Hunter Cycles’ show collection was led by two rather unique new creations: A mini folding fat bike for getting around town regardless of the conditions, and a replacement front faceplate for Paul Component stems with an integrated rack. The mini-folder may not shrink down as quickly as a Dahon, but it sits far taller, giving you sort of normal bike aesthetics, and likely just a bit crisper performance.

hunter cycles folding mini fat bike

The rear end unbolts to swing down, and the front rack folds up and locks into place. All of which should create more useful space wherever you decide to store it.

hunter cycles front handle bar bicycle racks mount to paul component stems faceplate

For those seeking more useful space on their bike, he’s come up with a few rack designs that let you bolt one directly to a Paul Component stem. They replace the stem’s standard face plate and can hold up to 20-25 pounds. They get Paul’s official blessing, who says they steel bolts used to hold it onto the stem are more than strong enough to handle the load plus rider forces. The racks range from about $200-250 (maybe more depending on features) and can be had with adjustable sections, extra bottle cage mounts, etc.

hunter cycles front handle bar bicycle racks mount to paul component stems faceplate

hunter cycles front handle bar bicycle racks mount to paul component stems faceplate

Whether using it to stabilize a roll bag or just attach more small things, Hunter says they’re really good for smaller frames where you might not have good options for extra bottle cages on the front triangle.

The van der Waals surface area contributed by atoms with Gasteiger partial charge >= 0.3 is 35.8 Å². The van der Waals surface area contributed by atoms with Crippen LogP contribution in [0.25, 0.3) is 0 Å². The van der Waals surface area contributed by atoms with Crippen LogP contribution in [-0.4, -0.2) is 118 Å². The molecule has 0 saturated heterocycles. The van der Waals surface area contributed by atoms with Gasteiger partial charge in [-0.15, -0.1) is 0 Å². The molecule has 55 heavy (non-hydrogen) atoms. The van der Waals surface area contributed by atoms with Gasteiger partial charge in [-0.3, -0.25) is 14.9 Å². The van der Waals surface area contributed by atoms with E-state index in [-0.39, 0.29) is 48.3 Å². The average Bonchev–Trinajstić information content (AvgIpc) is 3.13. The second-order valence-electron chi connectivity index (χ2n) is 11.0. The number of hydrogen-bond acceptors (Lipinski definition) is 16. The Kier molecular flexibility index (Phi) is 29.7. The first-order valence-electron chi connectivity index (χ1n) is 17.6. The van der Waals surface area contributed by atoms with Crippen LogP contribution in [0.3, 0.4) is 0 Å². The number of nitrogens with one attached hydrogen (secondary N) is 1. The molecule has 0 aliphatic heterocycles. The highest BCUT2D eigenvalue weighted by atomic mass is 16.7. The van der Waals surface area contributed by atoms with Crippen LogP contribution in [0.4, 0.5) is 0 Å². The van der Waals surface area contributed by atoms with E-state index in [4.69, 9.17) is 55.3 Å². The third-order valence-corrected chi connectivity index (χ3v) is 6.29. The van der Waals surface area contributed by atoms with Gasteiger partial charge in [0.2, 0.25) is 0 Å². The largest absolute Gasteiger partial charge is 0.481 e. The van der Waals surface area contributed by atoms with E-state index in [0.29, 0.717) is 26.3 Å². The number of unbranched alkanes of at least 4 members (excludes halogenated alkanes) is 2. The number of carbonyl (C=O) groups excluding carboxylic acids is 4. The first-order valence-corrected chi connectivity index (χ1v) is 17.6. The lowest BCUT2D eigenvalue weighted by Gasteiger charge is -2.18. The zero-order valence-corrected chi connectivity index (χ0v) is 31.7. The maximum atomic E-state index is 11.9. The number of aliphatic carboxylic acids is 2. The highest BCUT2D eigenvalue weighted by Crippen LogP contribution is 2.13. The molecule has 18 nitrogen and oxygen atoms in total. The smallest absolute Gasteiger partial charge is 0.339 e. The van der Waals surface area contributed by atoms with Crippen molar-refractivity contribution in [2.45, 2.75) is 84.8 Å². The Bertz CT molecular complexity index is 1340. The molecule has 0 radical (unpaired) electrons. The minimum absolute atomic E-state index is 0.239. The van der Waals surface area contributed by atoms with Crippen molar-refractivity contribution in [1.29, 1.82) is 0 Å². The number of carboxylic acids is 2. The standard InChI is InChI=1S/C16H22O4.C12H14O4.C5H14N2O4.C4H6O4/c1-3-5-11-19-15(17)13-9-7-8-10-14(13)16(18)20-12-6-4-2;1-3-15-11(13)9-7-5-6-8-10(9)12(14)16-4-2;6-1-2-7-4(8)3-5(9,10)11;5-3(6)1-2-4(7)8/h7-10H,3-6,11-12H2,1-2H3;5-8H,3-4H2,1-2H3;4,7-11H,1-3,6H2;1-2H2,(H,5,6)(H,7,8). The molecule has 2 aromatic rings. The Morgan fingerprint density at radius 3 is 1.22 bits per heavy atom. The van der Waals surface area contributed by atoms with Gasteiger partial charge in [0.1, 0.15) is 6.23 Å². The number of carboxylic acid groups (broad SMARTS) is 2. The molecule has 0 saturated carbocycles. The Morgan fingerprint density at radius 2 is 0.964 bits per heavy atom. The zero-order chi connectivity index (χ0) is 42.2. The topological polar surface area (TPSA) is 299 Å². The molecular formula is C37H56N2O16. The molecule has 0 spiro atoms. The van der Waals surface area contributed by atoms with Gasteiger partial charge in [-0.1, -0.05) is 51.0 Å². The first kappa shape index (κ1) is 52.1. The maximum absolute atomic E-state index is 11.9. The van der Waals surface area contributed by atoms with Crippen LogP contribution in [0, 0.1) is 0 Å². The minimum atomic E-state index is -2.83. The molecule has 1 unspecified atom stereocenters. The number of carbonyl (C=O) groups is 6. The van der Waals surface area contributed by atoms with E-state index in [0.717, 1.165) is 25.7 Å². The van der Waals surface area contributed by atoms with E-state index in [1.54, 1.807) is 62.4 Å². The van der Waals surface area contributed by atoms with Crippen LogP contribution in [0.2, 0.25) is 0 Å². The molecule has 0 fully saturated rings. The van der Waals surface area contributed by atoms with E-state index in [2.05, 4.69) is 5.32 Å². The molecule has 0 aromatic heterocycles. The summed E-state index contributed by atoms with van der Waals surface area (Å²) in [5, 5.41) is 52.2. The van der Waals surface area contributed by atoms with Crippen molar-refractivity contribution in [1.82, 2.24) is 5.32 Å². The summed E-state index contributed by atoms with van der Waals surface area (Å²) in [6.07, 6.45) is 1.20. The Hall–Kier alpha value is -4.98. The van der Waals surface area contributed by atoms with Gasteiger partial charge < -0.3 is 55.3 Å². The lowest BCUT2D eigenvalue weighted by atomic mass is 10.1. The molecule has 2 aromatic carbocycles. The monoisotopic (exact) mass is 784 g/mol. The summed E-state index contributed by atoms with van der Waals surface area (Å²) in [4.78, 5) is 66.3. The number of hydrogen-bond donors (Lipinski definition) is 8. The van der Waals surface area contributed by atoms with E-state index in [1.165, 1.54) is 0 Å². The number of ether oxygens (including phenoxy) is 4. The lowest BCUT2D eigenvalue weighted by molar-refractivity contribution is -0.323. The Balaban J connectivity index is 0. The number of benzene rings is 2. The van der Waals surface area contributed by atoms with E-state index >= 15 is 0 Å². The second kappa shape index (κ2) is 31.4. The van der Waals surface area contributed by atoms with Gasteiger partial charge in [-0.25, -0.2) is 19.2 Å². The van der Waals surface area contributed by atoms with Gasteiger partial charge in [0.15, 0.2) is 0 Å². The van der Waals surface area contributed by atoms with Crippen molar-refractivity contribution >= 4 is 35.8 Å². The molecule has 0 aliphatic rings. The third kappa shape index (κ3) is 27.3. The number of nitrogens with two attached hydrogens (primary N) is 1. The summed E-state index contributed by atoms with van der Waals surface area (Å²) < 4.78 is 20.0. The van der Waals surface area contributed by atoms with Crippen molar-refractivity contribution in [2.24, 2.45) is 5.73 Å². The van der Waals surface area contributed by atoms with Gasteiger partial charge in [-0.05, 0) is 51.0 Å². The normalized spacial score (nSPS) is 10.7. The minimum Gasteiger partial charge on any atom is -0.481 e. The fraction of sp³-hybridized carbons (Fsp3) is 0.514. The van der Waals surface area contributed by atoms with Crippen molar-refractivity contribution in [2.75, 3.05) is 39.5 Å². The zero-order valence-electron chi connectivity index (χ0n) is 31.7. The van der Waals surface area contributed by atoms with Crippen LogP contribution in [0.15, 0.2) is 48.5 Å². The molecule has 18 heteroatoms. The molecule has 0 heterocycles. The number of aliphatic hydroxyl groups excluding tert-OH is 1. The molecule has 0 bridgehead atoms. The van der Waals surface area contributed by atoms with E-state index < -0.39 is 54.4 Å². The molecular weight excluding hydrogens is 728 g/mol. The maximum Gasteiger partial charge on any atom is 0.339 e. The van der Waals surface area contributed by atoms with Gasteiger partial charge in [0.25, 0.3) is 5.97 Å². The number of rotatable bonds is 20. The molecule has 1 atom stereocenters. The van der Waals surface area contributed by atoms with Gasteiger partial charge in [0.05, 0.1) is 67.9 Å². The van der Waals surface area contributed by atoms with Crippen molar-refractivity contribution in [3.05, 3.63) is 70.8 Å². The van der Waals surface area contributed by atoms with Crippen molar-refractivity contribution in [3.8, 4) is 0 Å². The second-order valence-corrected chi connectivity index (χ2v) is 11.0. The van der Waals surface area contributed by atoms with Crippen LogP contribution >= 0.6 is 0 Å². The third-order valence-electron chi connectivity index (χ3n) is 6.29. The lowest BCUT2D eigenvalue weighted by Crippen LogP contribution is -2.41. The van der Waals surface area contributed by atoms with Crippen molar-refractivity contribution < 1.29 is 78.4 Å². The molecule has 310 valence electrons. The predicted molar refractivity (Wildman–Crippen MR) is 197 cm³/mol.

We’d ridden his all-road gravel bikes before but didn’t realize he offers a single pivot mountain bike also.

He was also showing off this simple red disc brake road bike, which gets the simple and elegant tooled thru axle rear dropouts he’s known for.

The unique fork crown is another signature Hunter touch. Check them out at for the full range…he makes stems, handlebars, frame racks and more, too.

Black Cat Cycles

Black Cat Cycles also had a red bike, but theirs went full monster-mountain cross size to create a drop bar bike capable of rolling anything.

Black Cat uses a mix of styles to connect the tubes, from legs to welds to brazes.

This disc brake road bike had a killer todo-style paint scheme…

…but it was this mountain bike that took home the ribbon:

They chose a slacked out trail hardtail to showcase their fillet brazing skills and won Best Fillet Frame for their efforts.

Double tubes and lugs, along with curved and shaped tubes on the back half, helped further set the bike apart. Check them out at


  1. threeringcircus on

    That Black Cat monstercross is fantastic. What’s going on with the head tube? It looks like it has a diagonal split in it, or am I seeing things?

    • black cat bikes on

      good eye. the head tube has been sleeved for a 1 1/8″ to 1 1/4″ tapered steerer, while maintaining a more traditional aesthetic. the down tube and seat tubes both have matching bi-laminate construction for strength to allow for lighter tubes with strength where you need it. the down tube’s bi-lam construction works a gusset, while the seat tube’s collar clamps the post solidly and ends the possibility of cracks propagating from the slot. all three feature a horizontal line as looked at from the side.

      the drive train is also full of tricks. 148mm boost spacing, with a custom machined spider to push the road double cranks out to match the chainline. the spider will flip for 1x use, if that’s your jam.

      the 27.5 x 2.35-2.4″ tires are the exact diameter as a 700 x 40-45c, so there is no bb height lowering when you want to get radical off road with the fatter tires.

      lots of up-front thought and designing to result in fewer compromises for the end user.


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